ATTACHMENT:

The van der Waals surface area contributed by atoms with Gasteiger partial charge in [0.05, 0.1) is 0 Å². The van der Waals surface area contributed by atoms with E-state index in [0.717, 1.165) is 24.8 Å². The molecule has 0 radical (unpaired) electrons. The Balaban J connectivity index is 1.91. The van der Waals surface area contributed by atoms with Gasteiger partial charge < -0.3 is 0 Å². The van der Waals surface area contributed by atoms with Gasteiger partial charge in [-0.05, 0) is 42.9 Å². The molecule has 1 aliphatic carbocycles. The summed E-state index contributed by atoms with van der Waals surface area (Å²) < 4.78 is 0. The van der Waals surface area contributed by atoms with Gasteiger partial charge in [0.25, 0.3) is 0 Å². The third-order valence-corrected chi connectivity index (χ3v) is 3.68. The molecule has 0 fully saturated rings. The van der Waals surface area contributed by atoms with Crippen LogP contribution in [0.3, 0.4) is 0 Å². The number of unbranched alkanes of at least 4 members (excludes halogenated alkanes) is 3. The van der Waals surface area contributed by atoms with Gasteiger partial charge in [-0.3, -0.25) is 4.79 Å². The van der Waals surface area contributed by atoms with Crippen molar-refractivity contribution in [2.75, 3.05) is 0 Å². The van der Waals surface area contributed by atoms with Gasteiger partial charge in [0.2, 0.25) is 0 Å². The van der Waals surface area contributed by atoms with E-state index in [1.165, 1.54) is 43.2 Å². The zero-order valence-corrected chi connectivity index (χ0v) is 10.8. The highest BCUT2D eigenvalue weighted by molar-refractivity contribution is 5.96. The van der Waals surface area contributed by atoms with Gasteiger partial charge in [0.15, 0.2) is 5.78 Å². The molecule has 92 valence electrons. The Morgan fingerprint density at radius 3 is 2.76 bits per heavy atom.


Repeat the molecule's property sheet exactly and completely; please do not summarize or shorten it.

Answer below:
The van der Waals surface area contributed by atoms with Gasteiger partial charge in [0.05, 0.1) is 0 Å². The van der Waals surface area contributed by atoms with E-state index in [0.717, 1.165) is 24.8 Å². The molecule has 0 radical (unpaired) electrons. The Balaban J connectivity index is 1.91. The van der Waals surface area contributed by atoms with Gasteiger partial charge < -0.3 is 0 Å². The van der Waals surface area contributed by atoms with Gasteiger partial charge in [-0.05, 0) is 42.9 Å². The molecule has 1 aliphatic carbocycles. The summed E-state index contributed by atoms with van der Waals surface area (Å²) < 4.78 is 0. The van der Waals surface area contributed by atoms with Gasteiger partial charge in [0.25, 0.3) is 0 Å². The third-order valence-corrected chi connectivity index (χ3v) is 3.68. The molecule has 0 fully saturated rings. The van der Waals surface area contributed by atoms with Crippen LogP contribution in [0.3, 0.4) is 0 Å². The number of unbranched alkanes of at least 4 members (excludes halogenated alkanes) is 3. The van der Waals surface area contributed by atoms with Gasteiger partial charge in [-0.3, -0.25) is 4.79 Å². The van der Waals surface area contributed by atoms with Crippen molar-refractivity contribution in [2.75, 3.05) is 0 Å². The van der Waals surface area contributed by atoms with Gasteiger partial charge in [0.2, 0.25) is 0 Å². The van der Waals surface area contributed by atoms with E-state index in [1.165, 1.54) is 43.2 Å². The zero-order valence-corrected chi connectivity index (χ0v) is 10.8. The highest BCUT2D eigenvalue weighted by molar-refractivity contribution is 5.96. The van der Waals surface area contributed by atoms with Gasteiger partial charge in [0.15, 0.2) is 5.78 Å². The molecule has 92 valence electrons. The Morgan fingerprint density at radius 3 is 2.76 bits per heavy atom.